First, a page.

That’s not to say that federal loans policies for JD and BA programs need to be identical. But it would be nice to see the Times critically evaluate the idea of federal subsidies in more of its higher education commentary. The current editorial line—that loans are the root of all evil when it comes to law school and the answer to all problems when it comes to undergrad—doesn’t make all that much sense.

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  • Andrew Allison

    At last count, 87% of those enrolled in ACA were receiving subsidies . . . . What was that about lowering the cost of healthcare?

  • wigwag

    The secret to dramatically reducing higher education costs is the same as the trick that made recorded music free, books much cheaper than ever before and is in the process of destroying the taxi cab industry. It’s called disintermediation.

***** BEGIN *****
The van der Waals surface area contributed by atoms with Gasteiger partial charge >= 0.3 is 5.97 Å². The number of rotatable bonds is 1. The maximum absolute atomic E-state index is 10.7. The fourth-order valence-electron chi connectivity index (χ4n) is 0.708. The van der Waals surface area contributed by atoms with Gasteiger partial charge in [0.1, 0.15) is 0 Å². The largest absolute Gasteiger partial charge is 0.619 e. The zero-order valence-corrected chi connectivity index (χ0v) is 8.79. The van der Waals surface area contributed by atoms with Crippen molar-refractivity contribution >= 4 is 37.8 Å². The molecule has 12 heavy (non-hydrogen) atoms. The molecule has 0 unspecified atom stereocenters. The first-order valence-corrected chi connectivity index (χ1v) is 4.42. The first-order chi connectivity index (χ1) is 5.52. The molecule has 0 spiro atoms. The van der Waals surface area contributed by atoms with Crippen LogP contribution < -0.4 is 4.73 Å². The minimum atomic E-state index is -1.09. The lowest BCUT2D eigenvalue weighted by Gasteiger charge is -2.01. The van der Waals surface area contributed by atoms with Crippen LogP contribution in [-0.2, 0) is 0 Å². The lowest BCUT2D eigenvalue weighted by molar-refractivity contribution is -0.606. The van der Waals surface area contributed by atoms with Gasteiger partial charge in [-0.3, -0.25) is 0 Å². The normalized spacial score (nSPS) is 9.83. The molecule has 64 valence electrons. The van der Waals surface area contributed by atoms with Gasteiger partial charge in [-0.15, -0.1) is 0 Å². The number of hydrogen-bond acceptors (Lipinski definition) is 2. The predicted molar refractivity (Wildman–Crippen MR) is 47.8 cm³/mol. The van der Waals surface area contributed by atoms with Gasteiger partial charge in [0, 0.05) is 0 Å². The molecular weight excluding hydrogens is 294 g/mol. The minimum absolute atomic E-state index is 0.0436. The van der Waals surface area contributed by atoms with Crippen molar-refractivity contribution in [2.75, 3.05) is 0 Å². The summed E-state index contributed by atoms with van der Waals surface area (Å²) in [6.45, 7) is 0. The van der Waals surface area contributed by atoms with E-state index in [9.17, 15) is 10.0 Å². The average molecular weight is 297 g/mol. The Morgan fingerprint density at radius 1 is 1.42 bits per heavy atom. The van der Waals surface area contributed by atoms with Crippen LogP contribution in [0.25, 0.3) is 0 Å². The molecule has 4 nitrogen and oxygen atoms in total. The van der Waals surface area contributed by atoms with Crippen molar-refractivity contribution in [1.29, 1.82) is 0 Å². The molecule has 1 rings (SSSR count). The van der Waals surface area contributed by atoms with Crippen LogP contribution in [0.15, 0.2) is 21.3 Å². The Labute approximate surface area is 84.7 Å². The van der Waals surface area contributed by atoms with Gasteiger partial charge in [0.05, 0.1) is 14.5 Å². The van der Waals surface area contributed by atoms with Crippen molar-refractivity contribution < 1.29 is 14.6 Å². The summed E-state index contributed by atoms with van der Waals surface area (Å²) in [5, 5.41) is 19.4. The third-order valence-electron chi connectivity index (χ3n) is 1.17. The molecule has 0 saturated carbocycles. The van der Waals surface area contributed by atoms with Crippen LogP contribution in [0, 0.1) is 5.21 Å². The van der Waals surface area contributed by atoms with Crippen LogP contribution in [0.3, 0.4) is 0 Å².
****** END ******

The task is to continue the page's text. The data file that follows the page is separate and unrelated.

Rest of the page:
Colleges and universities are no different than music companies, book publishers and cab companies; they’re useless intermediaries standing between producers and consumers while adding little of value and jacking up costs. They need to be killed.

    We will see a revolution in higher education, which means far higher quality at far lower cost, when a nimble, efficient and entrepreneurial start-up figures out how to connect professors who want to teach with students who want to learn without the fat, belching, smelly and smug intervention of college and university bureaucracies.

    That day is coming. When it arrives, the costs of higher education will plunge and government’s role will be much less necessary.

    • Anthony

      WigWag, tangentially related: of the 17 candidates seen and heard thus far, Bernie Sanders (I find) stands most impressive! But given our soap opera/entertainment media, general public may never know.

      • wigwag

        It’s hard not to like old Bernie, but he would be awful. He’s too invested in doing things the old way. We don’t need single payer medicine, which is what he advocates. That just substitutes one grossly incompetent middleman (the government) for another grossly incompetent middleman (the insurance companies).